Facebook wants to help you find more friends. In particular, CEO Mark Zuckerberg said he wants the social media platform to start suggesting new friends you don’t know yet but who could be just the people you need to be adding to your life. They could be potential new mentors who can help you reach your next goal. Or they could be a support network or source of inspiration you’re missing from your life right now.
Zuckerberg was inspired to create such network-building functionality while out on his travels across the country. It’s part of his 2017 goal of meeting more people from places he’s never spent much time in.
Between visits to farms and lunches at the local hotdog joint, Zuckerberg said the most eye-opening realization he’s come to is just how important our social relationships are in shaping our lives:
“My biggest takeaway so far is that our relationships shape us more than we think — how we consider opportunities, how we process information, and how we form habits. There is a lot of discussion about inequality, but one under-looked dimension of inequality is in the makeup of our social networks.”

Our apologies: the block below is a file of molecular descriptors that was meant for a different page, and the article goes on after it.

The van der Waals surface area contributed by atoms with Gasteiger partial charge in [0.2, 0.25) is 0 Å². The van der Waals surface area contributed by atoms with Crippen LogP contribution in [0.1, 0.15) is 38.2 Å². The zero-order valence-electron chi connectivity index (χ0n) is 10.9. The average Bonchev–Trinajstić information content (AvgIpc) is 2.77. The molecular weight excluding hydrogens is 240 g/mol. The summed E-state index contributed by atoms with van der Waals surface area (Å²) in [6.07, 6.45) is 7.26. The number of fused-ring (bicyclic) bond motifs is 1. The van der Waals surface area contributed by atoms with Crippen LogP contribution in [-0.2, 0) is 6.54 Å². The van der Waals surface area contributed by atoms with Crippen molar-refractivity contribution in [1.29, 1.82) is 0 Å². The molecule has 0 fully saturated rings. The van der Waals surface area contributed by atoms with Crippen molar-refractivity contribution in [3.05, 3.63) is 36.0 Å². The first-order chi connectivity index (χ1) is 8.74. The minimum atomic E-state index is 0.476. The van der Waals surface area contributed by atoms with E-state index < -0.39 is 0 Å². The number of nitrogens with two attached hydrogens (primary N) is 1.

Zuckerberg argues our social relationships are even stronger than information alone. For instance, a recovering drug addict will likely know the consequences of relapsing. But simply knowing that information isn’t as helpful as surrounding oneself with a support network to talk to and get advice from throughout the journey.
“In many ways, relationships are the most important things in our lives — whether we’re trying to form healthy habits, stay out of trouble, or find better opportunities,” Zuckerberg continued. “And yet, research shows the average American has fewer than three close friends we can turn to for support.”
We still don’t have the specifics on how this new friend-suggesting feature would work. But Zuckerberg referenced a few models for community-building groups that exist today in the real world. Places like the Peace Corps and Alcoholics Anonymous could both work as templates for this future functionality.
All this comes on the heels Facebook’s stated goal to transform itself toward the very lofty ideal of acting as our global community online. They even listed a set of five tenets for this community in February stressing the importance of building a supportive, safe, informed, civically engaged, and inclusive community all housed on the Facebook platform.
The manifesto reads somewhat like a virtual fairytale utopia. Let’s be real – even our real-live communities don’t function with so much idealism or effectiveness. But if Facebook thinks it can help us grow our networks with positive new people we need, I’d be interested to see what the picks look like.
Read Zuckerberg’s full post below: